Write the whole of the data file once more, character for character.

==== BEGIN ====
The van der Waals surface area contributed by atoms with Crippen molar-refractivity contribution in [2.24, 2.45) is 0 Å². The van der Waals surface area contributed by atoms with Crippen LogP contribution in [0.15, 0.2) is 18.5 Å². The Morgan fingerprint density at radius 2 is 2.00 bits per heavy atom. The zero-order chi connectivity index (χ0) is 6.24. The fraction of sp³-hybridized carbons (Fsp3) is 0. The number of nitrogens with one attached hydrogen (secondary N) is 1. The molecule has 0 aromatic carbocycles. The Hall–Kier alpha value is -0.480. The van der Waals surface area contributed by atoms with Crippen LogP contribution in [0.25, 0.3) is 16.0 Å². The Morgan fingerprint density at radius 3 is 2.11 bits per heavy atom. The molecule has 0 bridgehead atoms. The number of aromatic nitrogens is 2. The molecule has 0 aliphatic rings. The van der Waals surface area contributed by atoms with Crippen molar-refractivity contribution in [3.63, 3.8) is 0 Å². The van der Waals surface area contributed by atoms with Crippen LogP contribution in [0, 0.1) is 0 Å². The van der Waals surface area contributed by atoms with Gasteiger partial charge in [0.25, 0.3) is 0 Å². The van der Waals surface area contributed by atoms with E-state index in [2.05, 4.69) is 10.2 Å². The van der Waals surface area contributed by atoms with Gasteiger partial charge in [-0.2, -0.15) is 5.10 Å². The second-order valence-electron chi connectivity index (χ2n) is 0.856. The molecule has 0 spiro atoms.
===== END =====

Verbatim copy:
The van der Waals surface area contributed by atoms with Crippen molar-refractivity contribution in [2.24, 2.45) is 0 Å². The van der Waals surface area contributed by atoms with Crippen LogP contribution in [0.15, 0.2) is 18.5 Å². The Morgan fingerprint density at radius 2 is 2.00 bits per heavy atom. The zero-order chi connectivity index (χ0) is 6.24. The fraction of sp³-hybridized carbons (Fsp3) is 0. The number of nitrogens with one attached hydrogen (secondary N) is 1. The molecule has 0 aromatic carbocycles. The Hall–Kier alpha value is -0.480. The van der Waals surface area contributed by atoms with Crippen LogP contribution in [0.25, 0.3) is 16.0 Å². The Morgan fingerprint density at radius 3 is 2.11 bits per heavy atom. The molecule has 0 bridgehead atoms. The number of aromatic nitrogens is 2. The molecule has 0 aliphatic rings. The van der Waals surface area contributed by atoms with Crippen molar-refractivity contribution in [3.63, 3.8) is 0 Å². The van der Waals surface area contributed by atoms with Crippen LogP contribution in [0, 0.1) is 0 Å². The van der Waals surface area contributed by atoms with Gasteiger partial charge in [0.25, 0.3) is 0 Å². The van der Waals surface area contributed by atoms with E-state index in [2.05, 4.69) is 10.2 Å². The van der Waals surface area contributed by atoms with Gasteiger partial charge in [-0.2, -0.15) is 5.10 Å². The second-order valence-electron chi connectivity index (χ2n) is 0.856. The molecule has 0 spiro atoms.